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Warrior

Chinese

Artwork Details

Warrior
581-618
Chinese
earthenware with glaze
14 1/8 in x 5 1/8 in x 3 3/8 in (35.88 cm x 13.02 cm x 8.57 cm)
Gift of John Schloss
1997/2.25

On Display

Not currently on display

Description

Subject Matter:

An earthenware straw-colored glazed mingqi  (明器), or "bright object", figure of a military official of the Sui dynasty (581-617).

The presence of a military official within the tomb would offer protection to the deceased as well as indicate their wealth and high status.  It would have been part of a larger set of figures that could have included civil officials, guardian figures, horses  and grooms, camels and riders, generally all in pairs.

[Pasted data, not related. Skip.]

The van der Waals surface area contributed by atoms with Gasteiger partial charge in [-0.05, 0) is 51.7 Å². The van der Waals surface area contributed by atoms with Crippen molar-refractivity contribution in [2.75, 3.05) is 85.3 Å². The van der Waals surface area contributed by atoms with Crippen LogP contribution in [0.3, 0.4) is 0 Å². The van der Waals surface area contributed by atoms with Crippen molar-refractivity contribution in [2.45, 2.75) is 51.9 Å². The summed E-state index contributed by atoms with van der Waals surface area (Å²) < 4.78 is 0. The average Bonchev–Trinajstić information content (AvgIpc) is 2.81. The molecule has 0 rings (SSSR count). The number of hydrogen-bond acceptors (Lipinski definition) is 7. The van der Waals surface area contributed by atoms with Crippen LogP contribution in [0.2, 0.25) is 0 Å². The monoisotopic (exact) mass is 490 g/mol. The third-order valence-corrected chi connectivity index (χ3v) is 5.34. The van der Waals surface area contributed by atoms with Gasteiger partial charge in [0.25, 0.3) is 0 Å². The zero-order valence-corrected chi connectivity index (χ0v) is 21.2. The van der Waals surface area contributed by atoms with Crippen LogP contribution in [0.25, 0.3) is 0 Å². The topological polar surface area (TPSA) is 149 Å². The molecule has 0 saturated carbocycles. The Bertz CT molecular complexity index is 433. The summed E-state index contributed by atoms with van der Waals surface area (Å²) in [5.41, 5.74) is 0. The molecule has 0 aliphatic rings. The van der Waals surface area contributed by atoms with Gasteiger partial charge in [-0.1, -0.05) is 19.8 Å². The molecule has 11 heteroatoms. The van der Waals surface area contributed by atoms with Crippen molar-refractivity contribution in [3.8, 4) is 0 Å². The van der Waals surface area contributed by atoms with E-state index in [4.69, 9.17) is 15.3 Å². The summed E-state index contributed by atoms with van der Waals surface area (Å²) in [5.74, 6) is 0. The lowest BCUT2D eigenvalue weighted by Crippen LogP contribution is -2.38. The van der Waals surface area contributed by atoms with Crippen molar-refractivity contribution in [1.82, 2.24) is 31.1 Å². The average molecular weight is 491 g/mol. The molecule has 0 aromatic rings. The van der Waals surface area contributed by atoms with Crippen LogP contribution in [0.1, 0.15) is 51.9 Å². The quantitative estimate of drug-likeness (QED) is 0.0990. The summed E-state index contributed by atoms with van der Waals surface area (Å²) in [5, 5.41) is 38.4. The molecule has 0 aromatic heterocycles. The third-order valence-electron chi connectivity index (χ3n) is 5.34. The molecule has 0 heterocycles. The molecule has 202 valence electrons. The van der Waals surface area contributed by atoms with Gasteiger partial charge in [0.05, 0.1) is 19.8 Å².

Since the Qin dynasty (221 - 206 BCE), ceramic figures have been used to replace human sacrifice in burial practices as a way to provide for the deceased.  The number of ceramic mingqi items in a tomb could reach numbers of a few to several hundred objects.

Physical Description:

An earthenware standing figure of a military official or warrior, wearing armor including a helmet, elbow-length gauntlets, a cuirass with plaques, and taces, worn over a long tunic, loose pants, and boots, and an arm raised to hold a weapon.  The top half is covered in a straw-colored glaze.  One of a pair with 1997/2.26.

Usage Rights:

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